Jasper and Bec can’t dunk at the same time. Dolby Park is off-limits. Someone has to keep watch. They argue about who will go first. Bec ultimately wins, and she’s happy. But I’m inside Jasper, his body, his thoughts, I see it all. I feel it all. The bastard let her win because he wanted to short her on the gas. He’s going to give her a third of the can and use the rest himself. But Bec has to dose his room; she’ll know he shorted her. Jasper isn’t the brightest of the bunch.
The worst of it is that Jasper doesn’t even realize this. He thinks he pulled one over on her, and she’ll just empty the rest of the can into his room without thinking about it. Fuck, he’s dumb.
Bec goes to her room. Jasper shuts the door and seals it. The vent above the door is vapor-proof. This shack was built for dunking. Gas can only travel into the room, not out.
Jasper gases her room and waits. Drifting is in real time. There’s no fast forward. So, I wait with Jasper, as Jasper, stuck with his miserable and foolishly boastful thoughts.
An hour passes. Bec will be under for another three. To Jasper’s credit, he doesn’t roam the shack or leave it. He stays at Bec’s room, sitting against the door.
I see it before he does. In fact, it takes him a disturbing amount of time to notice it.
Then, he finds it, and I feel the fear creep into him.
The rooms are on either side of a hallway. One end leads into the front room, where the entrance is, the other end of the hallway leads to a wall.
At the end leading to the front room, a figure stands. It’s short, three—maybe four—feet tall. Its arms are almost long enough to touch the ground. The shack is dark, and Jasper doesn’t shine the light down the hall. The figure is cloaked, but the thing is so dark that it contrasts the absence of light around it.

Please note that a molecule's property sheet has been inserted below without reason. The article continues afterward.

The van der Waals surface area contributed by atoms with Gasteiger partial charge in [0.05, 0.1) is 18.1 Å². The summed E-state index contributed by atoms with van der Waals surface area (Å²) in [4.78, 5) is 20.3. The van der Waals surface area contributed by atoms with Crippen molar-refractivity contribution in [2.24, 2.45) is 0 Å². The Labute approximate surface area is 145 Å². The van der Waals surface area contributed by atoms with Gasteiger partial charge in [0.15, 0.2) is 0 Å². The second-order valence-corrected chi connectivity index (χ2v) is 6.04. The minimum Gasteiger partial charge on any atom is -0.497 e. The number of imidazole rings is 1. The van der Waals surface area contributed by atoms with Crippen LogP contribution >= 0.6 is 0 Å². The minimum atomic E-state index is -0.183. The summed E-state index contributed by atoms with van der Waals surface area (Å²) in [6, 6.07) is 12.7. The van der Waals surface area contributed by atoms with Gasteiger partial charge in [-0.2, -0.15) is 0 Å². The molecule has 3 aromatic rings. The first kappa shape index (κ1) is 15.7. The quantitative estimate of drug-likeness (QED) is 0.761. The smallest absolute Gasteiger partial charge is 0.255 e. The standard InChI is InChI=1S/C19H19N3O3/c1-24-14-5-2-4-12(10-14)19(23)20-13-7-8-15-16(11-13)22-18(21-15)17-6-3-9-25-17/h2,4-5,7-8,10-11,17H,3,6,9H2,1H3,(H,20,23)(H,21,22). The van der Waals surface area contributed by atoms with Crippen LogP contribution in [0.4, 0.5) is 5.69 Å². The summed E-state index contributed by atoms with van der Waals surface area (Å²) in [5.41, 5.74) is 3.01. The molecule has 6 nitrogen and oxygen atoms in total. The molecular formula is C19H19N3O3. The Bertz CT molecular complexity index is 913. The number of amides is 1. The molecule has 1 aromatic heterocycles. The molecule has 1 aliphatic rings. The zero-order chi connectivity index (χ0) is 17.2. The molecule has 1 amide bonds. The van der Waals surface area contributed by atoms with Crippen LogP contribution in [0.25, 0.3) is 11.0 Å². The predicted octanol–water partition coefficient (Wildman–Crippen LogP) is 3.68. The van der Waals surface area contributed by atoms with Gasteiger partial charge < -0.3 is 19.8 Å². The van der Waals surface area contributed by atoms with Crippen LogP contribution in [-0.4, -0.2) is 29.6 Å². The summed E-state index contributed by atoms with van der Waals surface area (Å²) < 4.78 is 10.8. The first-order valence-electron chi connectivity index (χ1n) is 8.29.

Jasper stares at the figure for a long, long moment. It doesn’t move. Japer doesn’t move.
Dolby Park is at the edge of the city, but still within the city limits. This thing shouldn’t be here. There are rules, laws. It can’t come here; to one of our cities. And we can’t encroach on their land. This was agreed upon well before my time. Yet here it is. One of them in our city.
Finally, the figure moves away from the hall. I don’t know where it goes. Jasper doesn’t know. Then, the stupid junkie scrambles to his feet and runs. The front room isn’t exactly small, but not’s not large either. There’s only one door to the shack. That thing is still in the front room, and Jasper runs in there anyway.
In his mind, the thing is out of sight, so he can make a break for it and get away. That is his thought process, and even though it’s the dumbest decision he could make, it works. He reaches the door and leaves without looking back.
Bec was still in there.
He left her there, and that thing was in the shack.
I’m back in the room with Jasper, and there’s blood on the table. The engravings are filled. He’s on the floor, crying and screaming. My hands are red. I’m standing over him. He’s begging me to stop, and I don’t remember any of it.